5. Take a Shower
I have had great personal success with this little gem. Sometimes, when you’re feeling sick, it’s like taking a shower just re-invents you. You slough off the old sick germy layer and voi la! There’s a brand new you underneath. The warm/hot water helps with aches and chills, and works wonders with congestion. Most of the time, you feel a heck of a lot better getting out of the shower than getting in it. Aside from the obvious clearing of congestion thanks to the heat and steam, is there any scientific backing to a shower curing what ails you? Not really. But if it makes you feel better (which can lead to you actually getting better) than why not? Afterwards you can get back in your jammies and curl up in bed and you’ll feel nice and clean, which makes it much easier and more enjoyable to relax and heal yourself.
6. Flu Bath Salts
Relaxing, healing, and invigorating, the essential oils in these bath salts are the perfect blend to chase away the flu blues. Tea tree oil and eucalyptus combine to kill germs and break up mucous while a touch of lavender helps the body de-stress and unwind. You can use whatever ratio you prefer for this blend, however I tend to use a higher ratio of tea tree oil and eucalyptus to the lavender. The magnesium rich Epsom salt fights achy muscles and the warm bath water gets rid of those bone-deep chills.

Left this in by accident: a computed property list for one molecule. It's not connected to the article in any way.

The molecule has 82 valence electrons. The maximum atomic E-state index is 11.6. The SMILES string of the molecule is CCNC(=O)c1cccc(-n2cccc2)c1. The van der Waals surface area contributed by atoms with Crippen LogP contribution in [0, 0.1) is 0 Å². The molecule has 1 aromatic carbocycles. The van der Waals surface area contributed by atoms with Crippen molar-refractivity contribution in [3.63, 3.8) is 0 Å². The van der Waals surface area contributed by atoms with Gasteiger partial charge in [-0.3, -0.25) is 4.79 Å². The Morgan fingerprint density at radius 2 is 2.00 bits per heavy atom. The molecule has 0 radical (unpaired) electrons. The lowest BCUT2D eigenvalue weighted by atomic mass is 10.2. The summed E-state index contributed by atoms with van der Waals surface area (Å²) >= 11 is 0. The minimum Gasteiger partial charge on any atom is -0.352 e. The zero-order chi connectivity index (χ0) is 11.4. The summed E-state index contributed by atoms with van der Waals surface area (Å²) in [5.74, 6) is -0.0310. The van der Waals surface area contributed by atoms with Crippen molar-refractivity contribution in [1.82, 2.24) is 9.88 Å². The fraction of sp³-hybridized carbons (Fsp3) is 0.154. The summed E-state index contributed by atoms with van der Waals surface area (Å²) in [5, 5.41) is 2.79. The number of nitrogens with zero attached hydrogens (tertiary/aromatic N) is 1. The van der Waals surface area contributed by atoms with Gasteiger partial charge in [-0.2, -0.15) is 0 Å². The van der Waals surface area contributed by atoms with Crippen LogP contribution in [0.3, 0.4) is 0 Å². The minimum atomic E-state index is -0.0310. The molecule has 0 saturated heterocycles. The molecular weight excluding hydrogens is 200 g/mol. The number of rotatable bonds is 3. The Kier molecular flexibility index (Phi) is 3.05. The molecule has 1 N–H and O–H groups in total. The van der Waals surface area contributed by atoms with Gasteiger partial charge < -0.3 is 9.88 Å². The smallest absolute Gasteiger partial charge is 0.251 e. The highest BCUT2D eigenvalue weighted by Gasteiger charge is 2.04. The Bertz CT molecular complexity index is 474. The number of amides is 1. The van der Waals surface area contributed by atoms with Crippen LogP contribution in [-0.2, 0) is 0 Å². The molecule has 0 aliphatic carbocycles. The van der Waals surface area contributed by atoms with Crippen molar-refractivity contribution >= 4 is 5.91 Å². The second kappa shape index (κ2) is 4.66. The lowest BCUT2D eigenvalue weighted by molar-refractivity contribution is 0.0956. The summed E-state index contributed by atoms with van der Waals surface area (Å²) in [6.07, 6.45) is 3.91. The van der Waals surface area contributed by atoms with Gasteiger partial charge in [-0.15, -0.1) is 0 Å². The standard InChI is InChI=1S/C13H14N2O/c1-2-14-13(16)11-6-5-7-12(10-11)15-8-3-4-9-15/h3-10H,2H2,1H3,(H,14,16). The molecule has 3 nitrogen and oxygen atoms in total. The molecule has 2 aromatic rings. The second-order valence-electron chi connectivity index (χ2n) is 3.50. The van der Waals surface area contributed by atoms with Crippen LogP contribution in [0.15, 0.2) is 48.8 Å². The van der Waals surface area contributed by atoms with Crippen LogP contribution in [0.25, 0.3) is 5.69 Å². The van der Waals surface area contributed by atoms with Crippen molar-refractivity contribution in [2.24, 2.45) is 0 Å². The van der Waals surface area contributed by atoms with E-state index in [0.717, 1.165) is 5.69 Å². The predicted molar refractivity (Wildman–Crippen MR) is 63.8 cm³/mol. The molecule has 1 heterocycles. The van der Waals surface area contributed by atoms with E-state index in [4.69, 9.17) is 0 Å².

You will need…
-6 drops of tea tree oil
-3 drops of eucalyptus oil
-2 drops of lavender oil
-1 cup of Epsom salt
-2 tablespoons of liquid oil (olive, grapeseed, jojoba, etc.)
-A glass container with a tightly sealed top
Mix the essential oils with your choice of liquid oil, and place the Epsom salt in your container. Pour in the oil blend and stir thoroughly until everything is mixed well with the salt. Fill the tub halfway with warm water, add 2-3 tablespoons of salt, and fill the rest of the way. Soak, relax, and breathe deep!
Remember to stir before each use, as the oil has the tendency to settle.
7. Make an Inhaler
This is a great way to get all the benefits of essential oils on the go, anytime you need it. Lime, lavender, black spruce, eucalyptus and tea tree oil combine to make a great inhaler that will help your body fight the flu. Click here for instructions on how to make it.
You will need…
-Some sort of mouse or mousepad to click above. Or a finger, if you’re using a tablet or cell phone.
Is it the flu or a cold?
Influenza and the common cold both effect the respiratory system, but there are several key differences between them. Even with these differences, many flu home remedies can become cold home remedies and vice versa, as the symptoms are quite similar-they just tend to be worse with the flu than a cold. Keep in mind that symptoms vary from person to person and virus to virus so there is no solid set of rules to determine what you have without going into your doctor.
Onset: A cold will almost always start gradually, and usually very predictably. You start getting a sore throat, which will feel better in a few days. But as that starts to recede, the congestion kicks in. You’ll have a stuffy nose and a productive cough will start to clear gunk out of your chest and throat. The flu, on the other hand, has an abrupt onset. You can feel fine in the morning, and then feel downright horrible all at once that afternoon.